Romney Joins Calls to Reverse Obama’s Defense Cuts
Mackenzie Eaglen /
Tomorrow starts the 11th year that U.S. military forces will be fighting in Afghanistan. Even though President Obama twice “surged” U.S. troops on the ground there since taking office, he has been busy cutting military capabilities and dollars the entire time.
During his first two years in office, the President and Congress helped accelerate the reduction of America’s military technological advantages. Advanced equipment projects killed, delayed, or modified over the past three years include:
- F-22 fifth-generation tactical fighter,
- C-17 cargo aircraft,
- VH-71 helicopter,
- Combat search and rescue helicopter,
- DDG-1000 destroyer program,
- Next-generation cruiser,
- MPF-A large-deck aviation ship and its mobile landing platform,
- Expeditionary Fighting Vehicle,
- Future Combat Systems (networked combat vehicles),
- Next-generation rotary wing aircraft,
- Multiple Kill Vehicle program,
- Airborne Laser aircraft,
- Kinetic Energy Interceptor program,
- Space test bed for missile defense,
- European “third site” missile defenses (radar and interceptors),
- Military satellite constellations,
- U.S. ground-based midcourse interceptors from 44 to 30, and
- Extended production of the next aircraft carrier from four years to five.
Meanwhile, defense budgets have been falling and are set decline more steeply next year.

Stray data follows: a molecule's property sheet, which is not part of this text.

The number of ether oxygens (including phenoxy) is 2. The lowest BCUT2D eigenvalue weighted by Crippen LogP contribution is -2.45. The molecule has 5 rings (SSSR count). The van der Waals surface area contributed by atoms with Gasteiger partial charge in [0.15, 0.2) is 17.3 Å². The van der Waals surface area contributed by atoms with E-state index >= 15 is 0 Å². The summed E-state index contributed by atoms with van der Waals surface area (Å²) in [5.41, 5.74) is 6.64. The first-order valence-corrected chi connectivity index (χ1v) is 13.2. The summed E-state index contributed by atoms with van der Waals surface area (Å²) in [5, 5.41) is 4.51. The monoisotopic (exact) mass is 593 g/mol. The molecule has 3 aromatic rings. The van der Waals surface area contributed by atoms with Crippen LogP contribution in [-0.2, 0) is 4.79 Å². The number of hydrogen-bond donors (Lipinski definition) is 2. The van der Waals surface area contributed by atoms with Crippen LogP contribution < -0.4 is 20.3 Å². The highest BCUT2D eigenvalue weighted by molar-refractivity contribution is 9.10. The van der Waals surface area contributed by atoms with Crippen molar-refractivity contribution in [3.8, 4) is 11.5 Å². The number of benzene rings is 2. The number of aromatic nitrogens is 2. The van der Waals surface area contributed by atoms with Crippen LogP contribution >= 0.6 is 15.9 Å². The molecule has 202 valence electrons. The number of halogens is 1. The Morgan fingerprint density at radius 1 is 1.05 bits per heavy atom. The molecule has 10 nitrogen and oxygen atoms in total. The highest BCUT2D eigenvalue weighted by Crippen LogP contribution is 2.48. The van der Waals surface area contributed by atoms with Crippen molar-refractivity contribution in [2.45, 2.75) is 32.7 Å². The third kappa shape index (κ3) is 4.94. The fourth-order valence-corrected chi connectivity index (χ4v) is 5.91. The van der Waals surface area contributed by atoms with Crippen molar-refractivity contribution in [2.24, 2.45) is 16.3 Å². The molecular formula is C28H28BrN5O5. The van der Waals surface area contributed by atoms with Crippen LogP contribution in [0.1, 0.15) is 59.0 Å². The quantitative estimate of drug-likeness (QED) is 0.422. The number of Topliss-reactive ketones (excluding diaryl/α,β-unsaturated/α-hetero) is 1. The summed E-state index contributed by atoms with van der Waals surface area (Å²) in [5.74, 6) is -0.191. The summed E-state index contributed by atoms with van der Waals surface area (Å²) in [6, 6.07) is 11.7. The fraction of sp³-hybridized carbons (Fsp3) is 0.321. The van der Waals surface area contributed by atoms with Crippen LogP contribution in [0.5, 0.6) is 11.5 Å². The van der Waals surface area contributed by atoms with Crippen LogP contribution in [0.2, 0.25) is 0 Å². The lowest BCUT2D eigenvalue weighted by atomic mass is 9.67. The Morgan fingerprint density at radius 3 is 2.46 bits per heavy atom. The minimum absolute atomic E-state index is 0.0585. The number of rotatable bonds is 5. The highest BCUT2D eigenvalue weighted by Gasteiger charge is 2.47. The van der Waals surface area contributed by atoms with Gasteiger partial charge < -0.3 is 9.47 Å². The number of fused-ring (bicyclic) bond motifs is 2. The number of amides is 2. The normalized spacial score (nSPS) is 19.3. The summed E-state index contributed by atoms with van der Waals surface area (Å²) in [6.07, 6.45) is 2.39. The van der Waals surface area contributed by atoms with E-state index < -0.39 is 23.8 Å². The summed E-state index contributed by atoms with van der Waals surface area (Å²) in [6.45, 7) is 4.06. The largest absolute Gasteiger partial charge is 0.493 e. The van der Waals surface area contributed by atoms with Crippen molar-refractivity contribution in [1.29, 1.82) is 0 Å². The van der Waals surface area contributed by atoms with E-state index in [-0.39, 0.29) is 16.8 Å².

Bottom line? The U.S. military has already made significant “contributions to deficit reduction at a time when the rest of government has not,” as stated by Brookings’s Michael O’Hanlon.
Today, GOP contender Mitt Romney joined calls for a reversal of President Obama’s defense cuts and presented a plan to rebuild the U.S. military after ten years of war and ten years preceding that with a procurement holiday.
The military that has been responding with amazing resilience since 9/11 is skeletal compared to the force that started the 1990s. Between the fall of the Berlin Wall and 2001, the active-duty Army was cut from 18 divisions to 10. The Navy, which counted 568 ships in the late 1980s, struggles today to sustain a fleet of only 280. And the number of tactical air wings in the Air Force was reduced from 37 at the time of Desert Storm to 20 by the mid-1990s.
Washington has been busy robbing the future to pay for the present but now the jig is up. The U.S. military is facing a readiness crisis just as its budget is in free fall. Governor Romney proactively called out policymakers and presented a plan to reverse and rebuild. It’s time for others to do the same.